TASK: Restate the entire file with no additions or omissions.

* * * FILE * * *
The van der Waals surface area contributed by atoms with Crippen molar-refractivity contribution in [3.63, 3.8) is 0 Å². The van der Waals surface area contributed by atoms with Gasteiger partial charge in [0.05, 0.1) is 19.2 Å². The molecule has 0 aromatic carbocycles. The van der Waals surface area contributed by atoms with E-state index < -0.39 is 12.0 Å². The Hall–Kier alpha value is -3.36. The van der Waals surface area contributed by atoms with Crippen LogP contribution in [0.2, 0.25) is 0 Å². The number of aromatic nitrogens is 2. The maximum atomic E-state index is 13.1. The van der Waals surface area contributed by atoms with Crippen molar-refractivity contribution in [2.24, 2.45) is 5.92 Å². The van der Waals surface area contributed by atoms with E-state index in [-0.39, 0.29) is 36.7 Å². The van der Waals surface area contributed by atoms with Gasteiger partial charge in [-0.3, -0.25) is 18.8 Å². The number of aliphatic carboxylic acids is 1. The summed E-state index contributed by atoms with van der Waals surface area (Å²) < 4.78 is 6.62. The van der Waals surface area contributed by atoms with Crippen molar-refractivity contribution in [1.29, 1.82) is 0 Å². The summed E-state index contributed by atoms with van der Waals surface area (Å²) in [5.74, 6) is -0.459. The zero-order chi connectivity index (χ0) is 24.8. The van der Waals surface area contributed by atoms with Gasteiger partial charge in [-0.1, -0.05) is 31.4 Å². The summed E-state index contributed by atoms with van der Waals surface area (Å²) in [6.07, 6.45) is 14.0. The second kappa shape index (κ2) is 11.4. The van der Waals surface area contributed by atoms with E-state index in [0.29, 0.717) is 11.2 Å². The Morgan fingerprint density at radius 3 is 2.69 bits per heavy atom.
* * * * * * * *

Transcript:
The van der Waals surface area contributed by atoms with Crippen molar-refractivity contribution in [3.63, 3.8) is 0 Å². The van der Waals surface area contributed by atoms with Gasteiger partial charge in [0.05, 0.1) is 19.2 Å². The molecule has 0 aromatic carbocycles. The van der Waals surface area contributed by atoms with E-state index < -0.39 is 12.0 Å². The Hall–Kier alpha value is -3.36. The van der Waals surface area contributed by atoms with Crippen LogP contribution in [0.2, 0.25) is 0 Å². The number of aromatic nitrogens is 2. The maximum atomic E-state index is 13.1. The van der Waals surface area contributed by atoms with Crippen molar-refractivity contribution in [2.24, 2.45) is 5.92 Å². The van der Waals surface area contributed by atoms with E-state index in [-0.39, 0.29) is 36.7 Å². The van der Waals surface area contributed by atoms with Gasteiger partial charge in [-0.3, -0.25) is 18.8 Å². The number of aliphatic carboxylic acids is 1. The summed E-state index contributed by atoms with van der Waals surface area (Å²) < 4.78 is 6.62. The van der Waals surface area contributed by atoms with Crippen molar-refractivity contribution in [1.29, 1.82) is 0 Å². The summed E-state index contributed by atoms with van der Waals surface area (Å²) in [5.74, 6) is -0.459. The zero-order chi connectivity index (χ0) is 24.8. The van der Waals surface area contributed by atoms with Gasteiger partial charge in [-0.1, -0.05) is 31.4 Å². The summed E-state index contributed by atoms with van der Waals surface area (Å²) in [6.07, 6.45) is 14.0. The second kappa shape index (κ2) is 11.4. The van der Waals surface area contributed by atoms with E-state index in [0.29, 0.717) is 11.2 Å². The Morgan fingerprint density at radius 3 is 2.69 bits per heavy atom.